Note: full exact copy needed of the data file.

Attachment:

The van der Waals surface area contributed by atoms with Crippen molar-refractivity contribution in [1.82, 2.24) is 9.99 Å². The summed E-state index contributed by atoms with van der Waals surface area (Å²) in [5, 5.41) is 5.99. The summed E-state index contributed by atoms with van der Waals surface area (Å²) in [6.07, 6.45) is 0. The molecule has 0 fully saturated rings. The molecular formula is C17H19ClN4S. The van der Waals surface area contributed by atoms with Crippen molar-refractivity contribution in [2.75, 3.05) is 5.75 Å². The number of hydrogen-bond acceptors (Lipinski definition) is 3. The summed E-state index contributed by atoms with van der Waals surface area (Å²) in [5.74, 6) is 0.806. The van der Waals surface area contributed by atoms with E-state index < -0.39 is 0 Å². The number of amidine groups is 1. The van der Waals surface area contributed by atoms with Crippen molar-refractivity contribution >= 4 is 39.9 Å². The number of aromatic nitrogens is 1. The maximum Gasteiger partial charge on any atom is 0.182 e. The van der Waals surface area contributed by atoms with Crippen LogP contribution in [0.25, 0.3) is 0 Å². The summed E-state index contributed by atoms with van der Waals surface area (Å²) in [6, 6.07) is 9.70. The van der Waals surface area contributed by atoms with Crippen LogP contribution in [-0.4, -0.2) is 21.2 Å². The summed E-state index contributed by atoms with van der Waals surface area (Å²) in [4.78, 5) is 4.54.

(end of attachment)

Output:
The van der Waals surface area contributed by atoms with Crippen molar-refractivity contribution in [1.82, 2.24) is 9.99 Å². The summed E-state index contributed by atoms with van der Waals surface area (Å²) in [5, 5.41) is 5.99. The summed E-state index contributed by atoms with van der Waals surface area (Å²) in [6.07, 6.45) is 0. The molecule has 0 fully saturated rings. The molecular formula is C17H19ClN4S. The van der Waals surface area contributed by atoms with Crippen molar-refractivity contribution in [2.75, 3.05) is 5.75 Å². The number of hydrogen-bond acceptors (Lipinski definition) is 3. The summed E-state index contributed by atoms with van der Waals surface area (Å²) in [5.74, 6) is 0.806. The van der Waals surface area contributed by atoms with E-state index < -0.39 is 0 Å². The number of amidine groups is 1. The van der Waals surface area contributed by atoms with Crippen molar-refractivity contribution >= 4 is 39.9 Å². The number of aromatic nitrogens is 1. The maximum Gasteiger partial charge on any atom is 0.182 e. The van der Waals surface area contributed by atoms with Crippen LogP contribution in [0.25, 0.3) is 0 Å². The summed E-state index contributed by atoms with van der Waals surface area (Å²) in [6, 6.07) is 9.70. The van der Waals surface area contributed by atoms with Crippen LogP contribution in [-0.4, -0.2) is 21.2 Å². The summed E-state index contributed by atoms with van der Waals surface area (Å²) in [4.78, 5) is 4.54.